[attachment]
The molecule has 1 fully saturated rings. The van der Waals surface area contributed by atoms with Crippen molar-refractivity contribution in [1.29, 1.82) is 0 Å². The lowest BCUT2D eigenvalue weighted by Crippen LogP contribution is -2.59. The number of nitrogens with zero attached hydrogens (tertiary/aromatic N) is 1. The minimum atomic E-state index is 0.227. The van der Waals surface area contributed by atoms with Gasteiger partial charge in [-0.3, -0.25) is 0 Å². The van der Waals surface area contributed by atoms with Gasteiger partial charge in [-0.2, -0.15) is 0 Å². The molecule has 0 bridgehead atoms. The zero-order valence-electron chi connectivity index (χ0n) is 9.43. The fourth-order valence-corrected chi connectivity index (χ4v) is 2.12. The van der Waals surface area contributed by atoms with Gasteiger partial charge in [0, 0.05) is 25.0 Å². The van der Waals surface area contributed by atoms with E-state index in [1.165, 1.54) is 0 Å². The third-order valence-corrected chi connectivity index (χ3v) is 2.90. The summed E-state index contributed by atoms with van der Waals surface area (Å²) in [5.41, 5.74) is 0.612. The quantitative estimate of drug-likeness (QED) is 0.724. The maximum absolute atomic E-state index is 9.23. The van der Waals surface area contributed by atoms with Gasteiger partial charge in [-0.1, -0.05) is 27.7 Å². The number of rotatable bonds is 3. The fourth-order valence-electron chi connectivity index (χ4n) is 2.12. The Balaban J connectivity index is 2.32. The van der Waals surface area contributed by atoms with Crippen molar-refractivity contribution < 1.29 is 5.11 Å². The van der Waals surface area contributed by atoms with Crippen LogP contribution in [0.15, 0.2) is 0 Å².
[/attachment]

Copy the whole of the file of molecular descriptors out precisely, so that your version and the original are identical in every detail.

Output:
The molecule has 1 fully saturated rings. The van der Waals surface area contributed by atoms with Crippen molar-refractivity contribution in [1.29, 1.82) is 0 Å². The lowest BCUT2D eigenvalue weighted by Crippen LogP contribution is -2.59. The number of nitrogens with zero attached hydrogens (tertiary/aromatic N) is 1. The minimum atomic E-state index is 0.227. The van der Waals surface area contributed by atoms with Gasteiger partial charge in [-0.3, -0.25) is 0 Å². The van der Waals surface area contributed by atoms with Gasteiger partial charge in [-0.2, -0.15) is 0 Å². The molecule has 0 bridgehead atoms. The zero-order valence-electron chi connectivity index (χ0n) is 9.43. The fourth-order valence-corrected chi connectivity index (χ4v) is 2.12. The van der Waals surface area contributed by atoms with Gasteiger partial charge in [0, 0.05) is 25.0 Å². The van der Waals surface area contributed by atoms with E-state index in [1.165, 1.54) is 0 Å². The third-order valence-corrected chi connectivity index (χ3v) is 2.90. The summed E-state index contributed by atoms with van der Waals surface area (Å²) in [5.41, 5.74) is 0.612. The quantitative estimate of drug-likeness (QED) is 0.724. The maximum absolute atomic E-state index is 9.23. The van der Waals surface area contributed by atoms with Gasteiger partial charge in [-0.1, -0.05) is 27.7 Å². The number of rotatable bonds is 3. The fourth-order valence-electron chi connectivity index (χ4n) is 2.12. The Balaban J connectivity index is 2.32. The van der Waals surface area contributed by atoms with Crippen molar-refractivity contribution < 1.29 is 5.11 Å². The van der Waals surface area contributed by atoms with Crippen LogP contribution in [0.15, 0.2) is 0 Å².